Bouldy singer reckons he could hear grass growing after rain
KEITH Jamieson reckons there is a better mood around Bouldercombe after “a good tank fill’n rain” the town received last Friday.
Keith, a well-known Queensland country musician, had just finished putting gutter guards around his Bouldercombe home when a concentrated thunderstorm rolled over.
He was in town running errands when the storm came through but when he got home, the two water tanks at his house had gone from empty to a quarter full.
His “big tank” also got a much-needed boost.
The next day he could hear a noise from his backyard, and he swears it was the sound of the grass growing.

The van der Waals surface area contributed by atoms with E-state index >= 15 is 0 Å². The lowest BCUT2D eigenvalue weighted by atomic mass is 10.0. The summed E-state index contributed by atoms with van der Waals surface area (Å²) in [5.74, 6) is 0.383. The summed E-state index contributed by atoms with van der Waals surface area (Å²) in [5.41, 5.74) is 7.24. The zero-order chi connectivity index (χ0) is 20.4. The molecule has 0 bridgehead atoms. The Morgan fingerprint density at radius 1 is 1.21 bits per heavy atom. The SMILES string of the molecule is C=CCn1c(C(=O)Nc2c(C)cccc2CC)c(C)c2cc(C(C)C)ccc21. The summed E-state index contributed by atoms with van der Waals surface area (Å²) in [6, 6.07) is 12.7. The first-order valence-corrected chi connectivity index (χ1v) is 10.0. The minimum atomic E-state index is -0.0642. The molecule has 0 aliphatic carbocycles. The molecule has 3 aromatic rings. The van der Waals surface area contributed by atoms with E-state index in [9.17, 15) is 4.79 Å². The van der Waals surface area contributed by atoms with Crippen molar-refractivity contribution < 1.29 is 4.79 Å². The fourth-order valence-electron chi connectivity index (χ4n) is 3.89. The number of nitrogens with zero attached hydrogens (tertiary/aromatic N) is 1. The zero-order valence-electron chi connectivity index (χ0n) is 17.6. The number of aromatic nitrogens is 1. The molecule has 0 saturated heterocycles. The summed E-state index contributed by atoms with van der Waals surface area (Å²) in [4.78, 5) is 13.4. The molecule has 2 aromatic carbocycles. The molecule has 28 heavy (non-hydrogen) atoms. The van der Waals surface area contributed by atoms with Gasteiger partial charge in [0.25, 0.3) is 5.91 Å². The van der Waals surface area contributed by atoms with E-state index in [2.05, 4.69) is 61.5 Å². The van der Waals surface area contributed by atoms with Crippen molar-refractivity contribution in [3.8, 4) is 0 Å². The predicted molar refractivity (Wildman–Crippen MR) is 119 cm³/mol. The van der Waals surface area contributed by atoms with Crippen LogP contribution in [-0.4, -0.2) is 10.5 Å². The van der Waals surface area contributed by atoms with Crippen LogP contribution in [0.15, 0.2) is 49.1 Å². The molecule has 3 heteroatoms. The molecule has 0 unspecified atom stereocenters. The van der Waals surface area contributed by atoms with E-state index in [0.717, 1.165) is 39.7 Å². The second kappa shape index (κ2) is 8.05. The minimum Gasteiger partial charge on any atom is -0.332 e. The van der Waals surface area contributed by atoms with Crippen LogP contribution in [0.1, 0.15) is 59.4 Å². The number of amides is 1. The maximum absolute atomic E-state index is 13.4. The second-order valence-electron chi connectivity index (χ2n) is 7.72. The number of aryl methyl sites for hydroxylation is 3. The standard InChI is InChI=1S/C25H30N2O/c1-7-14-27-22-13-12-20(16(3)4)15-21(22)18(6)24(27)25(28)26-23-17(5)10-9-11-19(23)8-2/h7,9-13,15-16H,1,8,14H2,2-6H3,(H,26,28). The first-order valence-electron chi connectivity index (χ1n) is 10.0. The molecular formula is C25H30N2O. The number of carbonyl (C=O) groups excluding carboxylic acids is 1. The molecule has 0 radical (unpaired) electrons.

Keith’s gauge came up with 32mm and so did his mate’s over the road.
He reckons pea-sized hail also fell on his block.
He’d heard about properties closer to Mt Morgan that had recorded falls in the high 40s.
“We were just lucky to get under a storm,” he said.
Keith is no stranger to the drought Queensland is facing, having worked and travelled the state thoroughly with his music.
He’s a Bouldercombe local of 14 years and says it’s the worst he had ever seen it and apparently his neighbours of even longer residence agree.
Keith also said some neighbours were beginning to cart water to their properties. He described the landscape before the rain as “dry” and “depressing”.
His own experiences in his own little patch of drought affected Queensland gave him an appreciation of just how dire the situation of those who look to the land to make a living was.
“It really is depressing. I just live here but I can’t imagine how hard it would be to make a living in these conditions,” he said.
“It’s really in the lap of the gods, I guess.
“After every drought – there’s rain.”